First, you need to properly define under which conditions two video files are considered the same. Do you mean exactly identical as in byte-for-byte? Or do you mean identical in content, then you need to define a proper comparison method for the content.
I'm assuming the first (exactly identical files). This is independent of what the files actually contain. When you receive a file, always build the a hash for the file, store the hash along with the file.
Checking for duplicates then is a multi-step process:
1.) Compare hashes, if you find no matching hash, file is new. In most cases of a new file you can expect this step to be the only step, a good hash (SHA1 or something bigger) will have few collisions for any practical number of files.
2.) If you found other files with the same hash, check file length. If they don't match, the file is new.
3.) If both hash and file length matched, you have to compare the entire file contents, stop when you find the first difference. If the entire file compare turns out to be identical the file it the same.
In the worst case (files are identical) this should take no longer than the raw IO speed for reading the two files. In the best case (hashes differ) the test will only take as much time as the hash lookup (in a DB or HashMap or whatever you use).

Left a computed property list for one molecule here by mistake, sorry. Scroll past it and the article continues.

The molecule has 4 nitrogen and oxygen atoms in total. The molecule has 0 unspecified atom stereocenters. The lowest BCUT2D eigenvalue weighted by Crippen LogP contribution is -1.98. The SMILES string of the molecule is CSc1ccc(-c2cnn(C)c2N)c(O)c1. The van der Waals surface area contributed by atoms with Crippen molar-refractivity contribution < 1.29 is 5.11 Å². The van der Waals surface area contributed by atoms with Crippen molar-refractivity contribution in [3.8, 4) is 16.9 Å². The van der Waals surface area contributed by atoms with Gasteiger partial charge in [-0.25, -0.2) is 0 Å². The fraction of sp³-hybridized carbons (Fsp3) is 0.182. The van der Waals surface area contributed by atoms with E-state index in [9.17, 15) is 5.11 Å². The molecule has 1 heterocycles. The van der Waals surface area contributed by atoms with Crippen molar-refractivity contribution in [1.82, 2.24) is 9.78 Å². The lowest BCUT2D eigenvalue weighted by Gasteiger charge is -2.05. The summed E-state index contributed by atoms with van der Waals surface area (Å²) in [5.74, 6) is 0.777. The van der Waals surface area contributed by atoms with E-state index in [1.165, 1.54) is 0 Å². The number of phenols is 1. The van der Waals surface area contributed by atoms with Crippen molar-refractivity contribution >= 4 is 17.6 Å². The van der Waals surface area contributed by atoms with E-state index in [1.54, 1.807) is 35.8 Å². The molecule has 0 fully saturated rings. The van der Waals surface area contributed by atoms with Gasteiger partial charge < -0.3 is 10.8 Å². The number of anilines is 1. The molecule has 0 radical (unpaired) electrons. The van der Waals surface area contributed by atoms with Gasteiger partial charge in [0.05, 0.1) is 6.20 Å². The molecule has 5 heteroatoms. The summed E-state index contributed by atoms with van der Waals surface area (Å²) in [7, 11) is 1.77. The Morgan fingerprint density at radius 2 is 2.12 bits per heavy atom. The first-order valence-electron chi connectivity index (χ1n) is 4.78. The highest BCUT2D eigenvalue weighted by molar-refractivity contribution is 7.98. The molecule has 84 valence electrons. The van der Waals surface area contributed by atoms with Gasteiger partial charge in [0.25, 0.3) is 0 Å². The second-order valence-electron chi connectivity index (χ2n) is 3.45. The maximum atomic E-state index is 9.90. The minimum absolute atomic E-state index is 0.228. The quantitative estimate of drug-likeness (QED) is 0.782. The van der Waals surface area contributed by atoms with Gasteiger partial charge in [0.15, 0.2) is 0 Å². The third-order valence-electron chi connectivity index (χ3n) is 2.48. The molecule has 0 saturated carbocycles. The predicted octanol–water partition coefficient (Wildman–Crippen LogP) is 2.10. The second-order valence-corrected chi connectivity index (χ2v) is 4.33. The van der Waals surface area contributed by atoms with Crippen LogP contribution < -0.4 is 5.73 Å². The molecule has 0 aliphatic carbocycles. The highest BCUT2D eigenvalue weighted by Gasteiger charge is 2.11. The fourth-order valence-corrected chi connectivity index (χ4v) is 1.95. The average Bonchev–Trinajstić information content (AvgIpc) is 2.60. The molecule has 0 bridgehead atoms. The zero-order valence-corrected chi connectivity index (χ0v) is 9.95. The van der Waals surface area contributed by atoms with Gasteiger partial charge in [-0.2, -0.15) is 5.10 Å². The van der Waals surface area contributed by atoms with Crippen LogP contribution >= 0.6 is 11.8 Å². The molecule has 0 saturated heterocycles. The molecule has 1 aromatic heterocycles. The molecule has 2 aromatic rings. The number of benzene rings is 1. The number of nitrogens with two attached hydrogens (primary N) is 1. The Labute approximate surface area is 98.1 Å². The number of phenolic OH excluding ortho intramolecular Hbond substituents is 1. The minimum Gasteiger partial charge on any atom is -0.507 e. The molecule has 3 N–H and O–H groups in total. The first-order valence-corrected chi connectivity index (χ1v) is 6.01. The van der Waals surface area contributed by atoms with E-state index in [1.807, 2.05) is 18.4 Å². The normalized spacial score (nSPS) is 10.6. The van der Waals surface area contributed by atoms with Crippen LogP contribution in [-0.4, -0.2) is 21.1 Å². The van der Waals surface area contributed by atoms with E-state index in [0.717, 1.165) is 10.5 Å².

EDIT: You are concerned about the IO to build the hash. You may partially avoid that if you compare the file length first and skip everything of the file length is unique. On the other hand, you then need to also keep track for which files you already did build the hash. This would allow you to defer building the hash until you really need it. In case of a missing hash you could skip directly to comparing the two files, while building the hashes in the same pass. Its a lot more state to keep track of, but it may be worth it depending on your scenario (You need a solid data basis of how often duplicate files occur and their average size distribution to make a decision).